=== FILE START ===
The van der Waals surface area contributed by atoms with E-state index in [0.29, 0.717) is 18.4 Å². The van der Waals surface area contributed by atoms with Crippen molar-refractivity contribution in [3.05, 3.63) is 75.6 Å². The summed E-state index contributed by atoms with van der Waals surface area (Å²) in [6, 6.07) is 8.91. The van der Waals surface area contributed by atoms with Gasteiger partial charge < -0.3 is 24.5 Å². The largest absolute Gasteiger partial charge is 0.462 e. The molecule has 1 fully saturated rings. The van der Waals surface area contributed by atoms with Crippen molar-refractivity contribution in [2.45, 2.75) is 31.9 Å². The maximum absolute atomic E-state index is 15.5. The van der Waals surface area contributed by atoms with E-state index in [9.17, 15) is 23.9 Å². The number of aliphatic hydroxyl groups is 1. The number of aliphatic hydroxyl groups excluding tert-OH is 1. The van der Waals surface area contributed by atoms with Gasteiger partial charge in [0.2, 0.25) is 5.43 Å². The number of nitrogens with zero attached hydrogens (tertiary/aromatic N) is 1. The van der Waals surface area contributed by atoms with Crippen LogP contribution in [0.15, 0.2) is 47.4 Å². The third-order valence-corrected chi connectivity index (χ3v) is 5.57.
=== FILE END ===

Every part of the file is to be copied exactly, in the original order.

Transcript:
The van der Waals surface area contributed by atoms with E-state index in [0.29, 0.717) is 18.4 Å². The van der Waals surface area contributed by atoms with Crippen molar-refractivity contribution in [3.05, 3.63) is 75.6 Å². The summed E-state index contributed by atoms with van der Waals surface area (Å²) in [6, 6.07) is 8.91. The van der Waals surface area contributed by atoms with Gasteiger partial charge < -0.3 is 24.5 Å². The largest absolute Gasteiger partial charge is 0.462 e. The molecule has 1 fully saturated rings. The van der Waals surface area contributed by atoms with Crippen molar-refractivity contribution in [2.45, 2.75) is 31.9 Å². The maximum absolute atomic E-state index is 15.5. The van der Waals surface area contributed by atoms with E-state index in [9.17, 15) is 23.9 Å². The number of aliphatic hydroxyl groups is 1. The number of aliphatic hydroxyl groups excluding tert-OH is 1. The van der Waals surface area contributed by atoms with Gasteiger partial charge in [0.2, 0.25) is 5.43 Å². The number of nitrogens with zero attached hydrogens (tertiary/aromatic N) is 1. The van der Waals surface area contributed by atoms with Crippen LogP contribution in [0.15, 0.2) is 47.4 Å². The third-order valence-corrected chi connectivity index (χ3v) is 5.57.